Fall can be either a rough time or a good one to start feeling hopeful, depending on your point of view. Just like “back to school” means a lot of different things, depending where you are coming from and who is taking you there.
This year in particular, the season of first cold nights and falling leaves brings very mixed feelings. Alongside “fourth wave”pandemic dread that nothing will ever be “normal” again, is a glimmering hope that, yes indeed, there is a chance that some aspects of what we called normal are gone for good, because just like “back to school” what’s called normal depends on where you stand in relation to it.
Normally, for more than 25 years in fact, the fall issue of The WholeNote has been “Blue Pages” time – a special supplement containing dozens of short profiles by music makers and presenters in our community, telling readers about themselves and their plans and hopes for the season underway. Individual profiles could be interesting or not to a reader, depending on your personal musical likes, but collectively they were always more than the sum of their parts, because they gave a comforting sense of who “we” were as a music community, chock-a-block with the familiar, but always offering up something new for the adventurous to explore.
One thing you could count on: when our Blue Pages members – usually more than 150 of them – said in the fall they were planning to do something over the course of the season, that was usually the way it worked out. Not so simple these days, as we all know.
So last year, instead of publishing one official October Blue Pages in the print magazine, we took the Blue Pages online, so music makers could wait till they were ready to announce their plans. Just as important, they’d be able to revise what they’d said if and when the COVID finger of fate summarily disposed of what they had bravely proposed. This year, we are doing the same.
Encouragingly, there are already 40 or so presenters who have taken the plunge: there’s an index of directory members so far on page 29. As always they are more than the sum of their parts: this year reflecting the same mix of hope and dread, tentativeness and caution bravely thrown to the winds, that we at The WholeNote and probably most of you are still feeling too.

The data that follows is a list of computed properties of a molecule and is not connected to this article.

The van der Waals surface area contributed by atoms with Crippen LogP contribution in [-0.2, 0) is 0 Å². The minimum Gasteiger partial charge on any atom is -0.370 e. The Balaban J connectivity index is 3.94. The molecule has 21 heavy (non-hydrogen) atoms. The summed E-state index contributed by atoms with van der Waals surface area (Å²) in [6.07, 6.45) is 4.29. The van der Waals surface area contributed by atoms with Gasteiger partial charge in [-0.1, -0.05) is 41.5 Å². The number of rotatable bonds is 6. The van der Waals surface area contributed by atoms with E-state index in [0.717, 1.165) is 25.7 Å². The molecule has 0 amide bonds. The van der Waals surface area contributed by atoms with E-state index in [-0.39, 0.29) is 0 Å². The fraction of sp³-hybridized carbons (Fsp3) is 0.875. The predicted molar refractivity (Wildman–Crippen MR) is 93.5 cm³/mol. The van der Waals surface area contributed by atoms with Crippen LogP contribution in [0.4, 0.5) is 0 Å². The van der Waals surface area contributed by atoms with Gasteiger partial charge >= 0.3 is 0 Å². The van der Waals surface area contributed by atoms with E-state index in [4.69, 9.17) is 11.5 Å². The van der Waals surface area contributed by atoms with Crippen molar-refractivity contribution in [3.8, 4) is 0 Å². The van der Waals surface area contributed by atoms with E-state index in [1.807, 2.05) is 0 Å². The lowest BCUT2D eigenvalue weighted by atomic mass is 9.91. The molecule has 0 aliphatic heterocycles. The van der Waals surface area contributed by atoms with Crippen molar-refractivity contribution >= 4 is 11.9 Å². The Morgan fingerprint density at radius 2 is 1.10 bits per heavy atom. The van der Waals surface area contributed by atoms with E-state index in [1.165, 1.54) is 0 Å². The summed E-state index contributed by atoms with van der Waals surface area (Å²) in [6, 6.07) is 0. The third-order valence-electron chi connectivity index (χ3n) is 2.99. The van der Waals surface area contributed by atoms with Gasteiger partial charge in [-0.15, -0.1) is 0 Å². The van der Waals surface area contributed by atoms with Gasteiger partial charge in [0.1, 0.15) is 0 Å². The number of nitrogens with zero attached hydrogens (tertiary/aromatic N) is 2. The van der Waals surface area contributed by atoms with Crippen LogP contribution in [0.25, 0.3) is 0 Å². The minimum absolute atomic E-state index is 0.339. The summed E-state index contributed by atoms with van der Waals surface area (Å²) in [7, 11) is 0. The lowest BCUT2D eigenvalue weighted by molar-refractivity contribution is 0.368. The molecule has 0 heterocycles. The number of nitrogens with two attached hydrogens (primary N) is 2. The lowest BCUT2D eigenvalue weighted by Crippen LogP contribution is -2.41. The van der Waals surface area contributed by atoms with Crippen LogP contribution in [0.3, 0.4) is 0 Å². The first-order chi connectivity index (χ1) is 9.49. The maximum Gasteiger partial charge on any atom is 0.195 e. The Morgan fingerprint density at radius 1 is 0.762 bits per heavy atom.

Choosing a cover for the Blue Pages issue has always been a bit of a challenge: choosing a “flagbearer for the team” has never felt quite right. Why single out some particular ensemble or artist to grace the cover when the underlying message is that the community’s collective strength is greater than the sum of its individual parts, especially in these complex times?
Collectively, our ideas of what putting on or attending a concert means are being challenged as never before, along with our most comfortable assumptions of what constitutes “our” musical community. The need for good questions is largely what this issue’s cover is about.
Yesterday (September 14, 2021) the Toronto Symphony Orchestra and Red Sky Theatre announced a joint project, titled Mistatim, in the works since late winter, to be launched on September 30, now officially Canada’s National Day for Truth and Reconciliation.
“[The show] is about a fast-paced horse who will gallop into the hearts of children” says Red Sky Theatre’s artistic director Sandra Laronde. “[It’s] a story of reconciliation that asks its audience, ‘Why tame and punish when we can learn to listen and seek to understand?’” Its release on September 30, she says, “is an opportunity to set the stage for children to dream about the kind of world they want to live in, and an opportunity for us to shift our perspectives in light of historical inequities, and equip young people with the vocabulary to continue these critical conversations about reconciliation and diversity.”
It is a new name for the day, but not a new observance. Under the name Orange Shirt Day it came to be in 2013, intended to promote awareness in Canada about the devastating impact of Canada’s residential school system on Indigenous communities for over a century – an impact that continues today.
As Orange Shirt Day it was a grassroots initiative arising organically from the testimony in spring 2013 of Phyllis (Jack) Webstad from the Stswecem’c Xgat’tem First Nation (Canoe Creek Indian Band) about her orange shirt, given to her by her grandmother and taken from her on entering “the Mission School” at age six or seven in 1973.
I suspect that Orange Shirt Day will not easily be dislodged as the name for the day. National Day for Truth and Reconciliation sounds too much like something you check off the calendar when it’s done – something maybe you only raise a glass to when there is finally, after
all the promises, clean drinkable water in every tap.
In my mind, I hear some baffled reader ask What does all that
have to do with music? Or theatre, or dance or live art of any kind?